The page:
Deanna Valeo

Say Hello to Higher Credit

Hello to High Credit!
Credit scores can range from 300 to 850 and the higher your score is, a third of all consumers range from 749-799.  The higher your score the more likely you are to receive great rates and terms on lending options.  Building a strong credit score takes time and effort to make smart financial decisions the hints below can help you along the way to success.

Getting to high credit scores hinge on keeping credit accounts solid, making payments on time and being aware of credit pitfalls:  So how do I get my credit score into the upper third of the country?   There are no "quick fixes" or "secret ways" to boost your credit score, there are a few simple methods you should utilize and continue throughout your life.

  1. Keep Your Balances In Check: To put it simply- avoid "maxing out" your credit card. Remember also that a credit report is a snap shot in time.  You may want to avoid big purchases on your credit card right before applying for a major purchase such as a home or new car.  Try to keep your balances at 30% or less of your credit cards limit. While having a balance is not a problem (FICO found that those with the highest scores had an average of four cards with balances) keeping it in check should be your main goal.
  2. Always Make Your Payments: Did you know that your payment history accounts for 35% of your credit score? Late payments could decrease your score by as many as 110 points!.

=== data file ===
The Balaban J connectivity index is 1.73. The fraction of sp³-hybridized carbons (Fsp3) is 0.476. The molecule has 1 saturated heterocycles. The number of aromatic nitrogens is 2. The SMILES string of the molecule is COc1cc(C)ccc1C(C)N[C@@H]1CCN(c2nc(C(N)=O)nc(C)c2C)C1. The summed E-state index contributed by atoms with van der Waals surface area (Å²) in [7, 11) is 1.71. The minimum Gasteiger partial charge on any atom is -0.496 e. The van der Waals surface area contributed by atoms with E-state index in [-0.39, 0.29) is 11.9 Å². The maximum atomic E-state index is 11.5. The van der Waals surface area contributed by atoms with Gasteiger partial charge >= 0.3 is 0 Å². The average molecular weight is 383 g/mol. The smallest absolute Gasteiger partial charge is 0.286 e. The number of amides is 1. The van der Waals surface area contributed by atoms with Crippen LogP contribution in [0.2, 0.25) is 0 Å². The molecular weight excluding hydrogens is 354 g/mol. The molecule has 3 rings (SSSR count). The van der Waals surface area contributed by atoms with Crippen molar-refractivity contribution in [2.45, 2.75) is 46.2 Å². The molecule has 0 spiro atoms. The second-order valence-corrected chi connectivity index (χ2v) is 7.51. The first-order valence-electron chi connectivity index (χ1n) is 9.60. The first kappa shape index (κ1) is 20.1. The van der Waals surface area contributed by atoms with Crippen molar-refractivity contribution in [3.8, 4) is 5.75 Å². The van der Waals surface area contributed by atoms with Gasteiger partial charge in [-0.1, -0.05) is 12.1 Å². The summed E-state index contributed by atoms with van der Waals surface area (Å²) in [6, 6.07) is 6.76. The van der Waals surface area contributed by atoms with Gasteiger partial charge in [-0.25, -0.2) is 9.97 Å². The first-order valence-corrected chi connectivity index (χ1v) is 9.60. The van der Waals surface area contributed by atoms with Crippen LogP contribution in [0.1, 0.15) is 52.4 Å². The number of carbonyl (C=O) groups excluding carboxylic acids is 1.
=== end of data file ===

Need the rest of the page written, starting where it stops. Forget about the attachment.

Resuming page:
3. Build Your History: This one is harder for younger borrowers, but the length of your credit history accounts for 15% of your score.  Keep this in mind as you manage the credit cards in your portfolio.  I had an American Express card since college, closing it would greatly reduce my length of history on my credit. 
  4. Be Careful With New Credit:  Having too many open credit cards (even if you're paying them on time) can actually hurt your credit profile. Also, having several companies pull your credit score all in a short period can hurt your score.  There are two exceptions to the amount of credit pulls, there are when shopping for a mortgage and shopping for a car.  These credit pulls within 15-45 days are all treated the same.  My experience is to keep your shopping within a 15-day period for best results.
  5. Mistakes will happen, financial or otherwise, and some of these mistakes may translate to your credit report.  A secret is often if you quickly address a mistake the creditor you forgot to pay, may forgive you mistake and keep this from hitting your score.  If you accidentally miss a payment; call and wait on hold and talk to a customer service representative.  Explain the mistake and ask that they do not report this to the credit bureaus escalate the issue and explain how this is how you normally operate your good payment history may help you.  

BTW:  FICO found that 1 in 100 consumers had a collection on their credit report and that this led to their score's decline. There are services that focus on helping you increase your score.  We particularly like this best represents what you mortgage credit score will look like.  

Building good credit requires patience and discipline, but few things are more important to your financial future than having a good score.  Keep on time and limit new credit and you will see your score soar. 

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